I wait for several seconds, enough to hear Grandfather’s shouting again. My phone blings.

Can’t talk, busy right now.

I text back anyway. She’s not that busy.

Where are u?

Srsly, can’t talk. Maybe tmrw?

I glare at the phone screen as if it were Erin. Why is she ignoring me? I go to text Devin, he’s my next best friend. He’s funny if nothing else.

What’s up Devin?

I’m at a party! :)

Of course he’s at a party. While I’m here.

Really, whose?

I wait over a minute for Devin to respond, just me staring at the screen. I hear the notification noise before I see the message.

Sorry, I took a while responding. Had to grab some chips. This is Dessie’s party. Here’s a pic.

The picture attached shows Devin with his mouth stuffed full of chips, hardly smiling with his mouth so full. Behind him there are more people but I can’t tell who.

Who else is there?

Um… Dessie, of course. Then there’s Gabe, Erin, Gus, Hannah, and Jed Christensen. I don’t know anyone else. Why aren’t you here?

I try to read the whole message, but my eyes can’t get past one name. Erin. Erin was busy? I forget Devin’s text completely as I type two words to Erin.

Fun party?

I wait for her to respond. The message says she’s seen it, but she doesn’t text back. In that moment I hate her. Why couldn’t she just say she was at a party? Why is she at the party anyway? I remember Devin asking me why I wasn’t there, and I go to respond.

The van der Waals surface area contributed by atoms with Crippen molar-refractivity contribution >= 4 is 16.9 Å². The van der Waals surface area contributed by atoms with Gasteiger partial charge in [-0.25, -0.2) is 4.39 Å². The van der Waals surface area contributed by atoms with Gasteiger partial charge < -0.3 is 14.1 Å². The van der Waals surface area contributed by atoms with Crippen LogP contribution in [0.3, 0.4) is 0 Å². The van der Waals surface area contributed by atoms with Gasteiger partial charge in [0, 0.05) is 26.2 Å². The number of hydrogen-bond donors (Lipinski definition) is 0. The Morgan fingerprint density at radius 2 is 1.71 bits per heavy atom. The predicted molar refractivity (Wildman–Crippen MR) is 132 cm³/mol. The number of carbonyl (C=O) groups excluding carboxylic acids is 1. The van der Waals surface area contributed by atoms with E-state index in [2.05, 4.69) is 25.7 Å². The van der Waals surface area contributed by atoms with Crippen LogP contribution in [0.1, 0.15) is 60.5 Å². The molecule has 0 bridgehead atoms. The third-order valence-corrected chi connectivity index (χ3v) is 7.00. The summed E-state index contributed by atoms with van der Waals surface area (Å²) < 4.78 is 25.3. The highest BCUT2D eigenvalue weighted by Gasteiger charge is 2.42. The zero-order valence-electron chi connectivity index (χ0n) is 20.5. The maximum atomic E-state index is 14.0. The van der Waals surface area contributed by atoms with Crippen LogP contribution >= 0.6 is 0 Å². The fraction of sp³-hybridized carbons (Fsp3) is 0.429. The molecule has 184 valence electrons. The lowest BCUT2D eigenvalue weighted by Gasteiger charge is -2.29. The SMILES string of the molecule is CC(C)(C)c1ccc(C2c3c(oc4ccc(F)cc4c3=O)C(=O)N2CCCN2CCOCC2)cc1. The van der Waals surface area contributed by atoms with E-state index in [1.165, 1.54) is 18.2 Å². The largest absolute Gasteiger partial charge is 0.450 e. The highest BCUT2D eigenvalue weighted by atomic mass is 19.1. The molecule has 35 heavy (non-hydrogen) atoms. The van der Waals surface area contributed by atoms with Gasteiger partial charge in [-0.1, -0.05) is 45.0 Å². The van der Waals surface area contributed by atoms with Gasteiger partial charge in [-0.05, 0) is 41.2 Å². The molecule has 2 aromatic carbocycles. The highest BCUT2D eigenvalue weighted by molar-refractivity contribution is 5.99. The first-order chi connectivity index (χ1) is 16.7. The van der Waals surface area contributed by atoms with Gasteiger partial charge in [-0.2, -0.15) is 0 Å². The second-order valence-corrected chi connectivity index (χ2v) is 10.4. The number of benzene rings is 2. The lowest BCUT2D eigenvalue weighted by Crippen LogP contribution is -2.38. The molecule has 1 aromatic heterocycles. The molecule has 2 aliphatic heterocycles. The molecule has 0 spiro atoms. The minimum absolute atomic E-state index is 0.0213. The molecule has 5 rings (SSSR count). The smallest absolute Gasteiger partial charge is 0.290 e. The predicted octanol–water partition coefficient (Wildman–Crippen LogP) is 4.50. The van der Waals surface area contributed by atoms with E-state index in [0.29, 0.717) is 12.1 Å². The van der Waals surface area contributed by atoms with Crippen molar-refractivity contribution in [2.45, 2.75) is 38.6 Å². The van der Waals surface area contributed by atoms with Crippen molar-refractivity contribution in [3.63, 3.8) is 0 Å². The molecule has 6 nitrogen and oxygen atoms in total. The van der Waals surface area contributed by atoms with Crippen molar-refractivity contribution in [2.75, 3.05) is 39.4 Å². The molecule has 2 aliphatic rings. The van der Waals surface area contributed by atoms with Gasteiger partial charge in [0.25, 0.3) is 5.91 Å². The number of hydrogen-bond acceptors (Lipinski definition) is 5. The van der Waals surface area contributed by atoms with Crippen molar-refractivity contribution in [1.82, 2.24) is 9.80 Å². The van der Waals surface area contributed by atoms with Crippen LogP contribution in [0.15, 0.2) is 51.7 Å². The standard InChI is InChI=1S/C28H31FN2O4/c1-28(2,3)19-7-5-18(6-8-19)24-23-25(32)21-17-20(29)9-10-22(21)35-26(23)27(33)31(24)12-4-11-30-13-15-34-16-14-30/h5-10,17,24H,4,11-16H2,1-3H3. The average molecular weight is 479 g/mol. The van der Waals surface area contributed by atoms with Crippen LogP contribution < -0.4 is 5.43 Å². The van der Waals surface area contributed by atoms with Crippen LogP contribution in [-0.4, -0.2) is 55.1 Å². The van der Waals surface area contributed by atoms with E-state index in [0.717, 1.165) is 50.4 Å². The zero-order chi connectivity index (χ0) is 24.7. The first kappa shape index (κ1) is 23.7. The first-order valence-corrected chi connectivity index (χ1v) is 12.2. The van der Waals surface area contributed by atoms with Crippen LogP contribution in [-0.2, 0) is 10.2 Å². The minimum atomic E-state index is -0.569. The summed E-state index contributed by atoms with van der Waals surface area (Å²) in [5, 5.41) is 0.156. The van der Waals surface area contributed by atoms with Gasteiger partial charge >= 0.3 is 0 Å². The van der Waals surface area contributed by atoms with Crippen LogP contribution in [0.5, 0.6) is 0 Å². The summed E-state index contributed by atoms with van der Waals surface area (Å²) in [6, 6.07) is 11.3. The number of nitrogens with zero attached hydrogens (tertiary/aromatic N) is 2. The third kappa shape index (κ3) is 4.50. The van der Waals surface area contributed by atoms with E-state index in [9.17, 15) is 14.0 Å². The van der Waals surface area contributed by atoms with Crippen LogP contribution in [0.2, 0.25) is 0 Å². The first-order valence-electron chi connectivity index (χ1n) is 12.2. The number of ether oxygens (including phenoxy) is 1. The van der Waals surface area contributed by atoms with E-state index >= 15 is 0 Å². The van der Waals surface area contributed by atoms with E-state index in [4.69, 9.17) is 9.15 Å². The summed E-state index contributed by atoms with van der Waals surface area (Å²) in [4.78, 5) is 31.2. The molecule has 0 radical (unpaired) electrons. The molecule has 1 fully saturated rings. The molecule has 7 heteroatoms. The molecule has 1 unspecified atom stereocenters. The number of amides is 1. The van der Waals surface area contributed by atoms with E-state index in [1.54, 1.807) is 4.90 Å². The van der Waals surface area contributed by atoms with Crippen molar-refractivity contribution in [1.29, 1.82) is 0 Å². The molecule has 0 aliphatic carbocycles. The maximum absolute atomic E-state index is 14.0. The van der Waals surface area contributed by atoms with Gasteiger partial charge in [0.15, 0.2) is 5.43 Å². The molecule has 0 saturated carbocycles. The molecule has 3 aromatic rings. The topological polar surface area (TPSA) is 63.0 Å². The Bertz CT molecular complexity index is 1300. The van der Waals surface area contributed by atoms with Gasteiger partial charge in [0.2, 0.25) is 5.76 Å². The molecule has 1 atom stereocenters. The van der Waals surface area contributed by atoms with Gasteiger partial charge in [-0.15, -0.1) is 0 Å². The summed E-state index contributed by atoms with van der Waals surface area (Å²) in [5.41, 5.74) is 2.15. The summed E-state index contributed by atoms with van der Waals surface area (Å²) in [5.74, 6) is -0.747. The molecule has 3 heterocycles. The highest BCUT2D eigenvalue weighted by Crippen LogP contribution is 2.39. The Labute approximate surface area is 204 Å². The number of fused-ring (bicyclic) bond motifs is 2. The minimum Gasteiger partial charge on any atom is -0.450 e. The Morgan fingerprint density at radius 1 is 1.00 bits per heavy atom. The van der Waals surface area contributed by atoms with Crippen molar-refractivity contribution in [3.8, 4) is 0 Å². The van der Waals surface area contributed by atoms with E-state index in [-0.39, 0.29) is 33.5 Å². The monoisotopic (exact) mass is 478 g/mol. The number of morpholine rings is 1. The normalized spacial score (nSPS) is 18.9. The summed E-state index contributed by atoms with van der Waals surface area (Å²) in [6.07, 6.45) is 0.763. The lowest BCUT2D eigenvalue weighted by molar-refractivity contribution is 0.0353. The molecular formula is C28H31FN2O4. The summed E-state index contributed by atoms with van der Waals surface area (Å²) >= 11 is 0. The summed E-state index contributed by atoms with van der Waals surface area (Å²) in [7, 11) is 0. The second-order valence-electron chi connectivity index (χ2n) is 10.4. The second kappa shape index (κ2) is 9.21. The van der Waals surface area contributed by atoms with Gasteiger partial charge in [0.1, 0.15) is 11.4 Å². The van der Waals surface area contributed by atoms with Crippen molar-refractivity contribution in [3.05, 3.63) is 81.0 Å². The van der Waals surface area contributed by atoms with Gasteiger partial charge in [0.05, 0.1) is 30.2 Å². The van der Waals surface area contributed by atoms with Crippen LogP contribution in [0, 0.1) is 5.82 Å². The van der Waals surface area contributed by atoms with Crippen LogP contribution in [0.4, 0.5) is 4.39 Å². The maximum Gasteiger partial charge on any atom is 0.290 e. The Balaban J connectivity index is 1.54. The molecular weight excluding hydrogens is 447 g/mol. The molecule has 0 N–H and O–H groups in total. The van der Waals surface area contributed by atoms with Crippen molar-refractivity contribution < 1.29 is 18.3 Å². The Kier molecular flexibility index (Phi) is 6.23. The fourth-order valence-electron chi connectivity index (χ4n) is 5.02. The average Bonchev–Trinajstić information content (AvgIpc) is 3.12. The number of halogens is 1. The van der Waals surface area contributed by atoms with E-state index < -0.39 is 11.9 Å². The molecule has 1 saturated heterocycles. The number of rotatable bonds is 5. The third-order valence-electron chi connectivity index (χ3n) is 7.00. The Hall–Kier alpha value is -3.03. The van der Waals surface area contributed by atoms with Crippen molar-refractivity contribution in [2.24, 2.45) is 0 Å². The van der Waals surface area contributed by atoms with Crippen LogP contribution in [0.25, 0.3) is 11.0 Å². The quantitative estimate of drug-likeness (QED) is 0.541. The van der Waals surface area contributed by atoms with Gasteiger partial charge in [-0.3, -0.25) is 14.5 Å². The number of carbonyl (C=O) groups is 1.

I wasn’t invited.

:( Well, that’s sad.

Was he just gonna leave it at that?

Devin, who is Erin hanging out with?

Dessie, and Gabe. Why?

No reason, just wondered. How’re the chips?

:) Chips!

I smile. Tonight just got better and worse. Mostly worse, but I can’t help but smile ad Devin’s replies. Erin…

Maybe things will be better tomorrow. I’ll be able to talk to her in person. Then she’ll explain herself and things will go back to normal between us.

But as I lay in bed I know it’s not that simple.

Erin has been seeming more distant as the weeks go by. Not knowing what to do, I haven’t done anything. As I think about how our friendship has been weakening, I feel more and more guilty. I can try to justify my silence, telling myself I didn’t know, but I did know.

I did know, and I did nothing about it.

I turn off my phone, dropping it on the floor next to my bed. I turn onto my side and try to fall asleep but can’t. The summer air is hot, so I open my window to try to get the air moving. Outside it’s as hot as inside, only bordering more on the icky end of heat. No breeze. I shut the window again, regretting opening it in the first place.

I know I won’t be able to sleep, so I just sit at my desk, wondering what I did wrong.

Author Notes: This isn't the end of the story, I might post the rest later.

Recommend Reviews (1) Write a ReviewReport

Share Tweet Plus Reddit
About The Author
ThomastheRay
Thomas Ray
About This Story
Audience
All
Posted
26 Sep, 2018
Genre
Words
1,067
Read Time
5 mins
Favorites
2 (View)
Recommend's
1 (View)
Rating
Views
100

Please login or register to report this story.

More Stories

Please login or register to review this story.